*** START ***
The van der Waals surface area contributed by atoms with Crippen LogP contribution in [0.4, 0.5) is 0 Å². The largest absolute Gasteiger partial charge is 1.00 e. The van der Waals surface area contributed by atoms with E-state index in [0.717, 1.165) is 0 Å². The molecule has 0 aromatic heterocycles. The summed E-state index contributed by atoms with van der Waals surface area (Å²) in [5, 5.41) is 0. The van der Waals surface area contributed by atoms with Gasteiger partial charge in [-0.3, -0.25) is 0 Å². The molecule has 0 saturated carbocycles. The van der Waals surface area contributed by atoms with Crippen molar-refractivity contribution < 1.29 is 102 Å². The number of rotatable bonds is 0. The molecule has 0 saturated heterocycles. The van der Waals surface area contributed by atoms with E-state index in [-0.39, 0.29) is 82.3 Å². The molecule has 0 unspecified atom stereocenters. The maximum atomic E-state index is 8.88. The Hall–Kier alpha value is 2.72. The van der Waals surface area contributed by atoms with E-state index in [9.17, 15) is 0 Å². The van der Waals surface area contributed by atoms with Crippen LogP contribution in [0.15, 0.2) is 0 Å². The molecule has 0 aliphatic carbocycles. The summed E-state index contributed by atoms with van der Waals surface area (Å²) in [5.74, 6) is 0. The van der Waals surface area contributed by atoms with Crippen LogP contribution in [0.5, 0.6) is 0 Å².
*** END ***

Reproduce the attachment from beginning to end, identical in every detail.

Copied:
The van der Waals surface area contributed by atoms with Crippen LogP contribution in [0.4, 0.5) is 0 Å². The largest absolute Gasteiger partial charge is 1.00 e. The van der Waals surface area contributed by atoms with E-state index in [0.717, 1.165) is 0 Å². The molecule has 0 aromatic heterocycles. The summed E-state index contributed by atoms with van der Waals surface area (Å²) in [5, 5.41) is 0. The van der Waals surface area contributed by atoms with Gasteiger partial charge in [-0.3, -0.25) is 0 Å². The molecule has 0 saturated carbocycles. The van der Waals surface area contributed by atoms with Crippen molar-refractivity contribution < 1.29 is 102 Å². The number of rotatable bonds is 0. The molecule has 0 saturated heterocycles. The van der Waals surface area contributed by atoms with E-state index in [-0.39, 0.29) is 82.3 Å². The molecule has 0 unspecified atom stereocenters. The maximum atomic E-state index is 8.88. The Hall–Kier alpha value is 2.72. The van der Waals surface area contributed by atoms with E-state index in [9.17, 15) is 0 Å². The van der Waals surface area contributed by atoms with Crippen LogP contribution in [0.15, 0.2) is 0 Å². The molecule has 0 aliphatic carbocycles. The summed E-state index contributed by atoms with van der Waals surface area (Å²) in [5.74, 6) is 0. The van der Waals surface area contributed by atoms with Crippen LogP contribution in [0.5, 0.6) is 0 Å².